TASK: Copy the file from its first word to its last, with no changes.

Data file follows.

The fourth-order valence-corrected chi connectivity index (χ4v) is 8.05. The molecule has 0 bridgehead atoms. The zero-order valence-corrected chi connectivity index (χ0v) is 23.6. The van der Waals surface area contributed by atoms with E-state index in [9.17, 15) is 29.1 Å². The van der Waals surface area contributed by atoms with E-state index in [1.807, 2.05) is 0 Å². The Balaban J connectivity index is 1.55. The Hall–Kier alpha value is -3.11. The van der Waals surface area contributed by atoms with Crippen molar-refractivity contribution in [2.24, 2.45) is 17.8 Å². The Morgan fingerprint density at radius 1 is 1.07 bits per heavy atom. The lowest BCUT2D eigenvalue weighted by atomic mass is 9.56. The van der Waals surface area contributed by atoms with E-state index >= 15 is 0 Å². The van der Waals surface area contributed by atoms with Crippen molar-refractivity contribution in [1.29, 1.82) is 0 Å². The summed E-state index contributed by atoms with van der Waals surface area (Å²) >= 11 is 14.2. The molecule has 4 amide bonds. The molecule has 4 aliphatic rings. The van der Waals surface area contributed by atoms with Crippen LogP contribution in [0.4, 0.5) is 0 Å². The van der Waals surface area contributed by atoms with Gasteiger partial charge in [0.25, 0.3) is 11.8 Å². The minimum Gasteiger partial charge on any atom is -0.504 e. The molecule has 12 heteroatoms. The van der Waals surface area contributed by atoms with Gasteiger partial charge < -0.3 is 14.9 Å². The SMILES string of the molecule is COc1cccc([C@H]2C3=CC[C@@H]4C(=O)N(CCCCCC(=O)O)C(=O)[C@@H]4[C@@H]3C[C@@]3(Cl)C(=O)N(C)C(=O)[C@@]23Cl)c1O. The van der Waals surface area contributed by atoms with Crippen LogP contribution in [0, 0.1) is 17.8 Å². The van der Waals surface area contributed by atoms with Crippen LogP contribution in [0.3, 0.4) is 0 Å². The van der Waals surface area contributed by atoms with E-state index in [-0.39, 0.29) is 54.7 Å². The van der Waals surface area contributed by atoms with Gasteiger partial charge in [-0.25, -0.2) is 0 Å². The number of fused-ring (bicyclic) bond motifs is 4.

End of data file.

The fourth-order valence-corrected chi connectivity index (χ4v) is 8.05. The molecule has 0 bridgehead atoms. The zero-order valence-corrected chi connectivity index (χ0v) is 23.6. The van der Waals surface area contributed by atoms with E-state index in [9.17, 15) is 29.1 Å². The van der Waals surface area contributed by atoms with E-state index in [1.807, 2.05) is 0 Å². The Balaban J connectivity index is 1.55. The Hall–Kier alpha value is -3.11. The van der Waals surface area contributed by atoms with Crippen molar-refractivity contribution in [2.24, 2.45) is 17.8 Å². The Morgan fingerprint density at radius 1 is 1.07 bits per heavy atom. The lowest BCUT2D eigenvalue weighted by atomic mass is 9.56. The van der Waals surface area contributed by atoms with E-state index >= 15 is 0 Å². The van der Waals surface area contributed by atoms with Crippen molar-refractivity contribution in [1.29, 1.82) is 0 Å². The summed E-state index contributed by atoms with van der Waals surface area (Å²) >= 11 is 14.2. The molecule has 4 amide bonds. The molecule has 4 aliphatic rings. The van der Waals surface area contributed by atoms with Crippen LogP contribution in [0.4, 0.5) is 0 Å². The van der Waals surface area contributed by atoms with Gasteiger partial charge in [0.25, 0.3) is 11.8 Å². The minimum Gasteiger partial charge on any atom is -0.504 e. The molecule has 12 heteroatoms. The van der Waals surface area contributed by atoms with Gasteiger partial charge < -0.3 is 14.9 Å². The SMILES string of the molecule is COc1cccc([C@H]2C3=CC[C@@H]4C(=O)N(CCCCCC(=O)O)C(=O)[C@@H]4[C@@H]3C[C@@]3(Cl)C(=O)N(C)C(=O)[C@@]23Cl)c1O. The van der Waals surface area contributed by atoms with Crippen LogP contribution in [0, 0.1) is 17.8 Å². The van der Waals surface area contributed by atoms with Crippen LogP contribution in [0.3, 0.4) is 0 Å². The van der Waals surface area contributed by atoms with E-state index in [-0.39, 0.29) is 54.7 Å². The van der Waals surface area contributed by atoms with Gasteiger partial charge in [-0.25, -0.2) is 0 Å². The number of fused-ring (bicyclic) bond motifs is 4.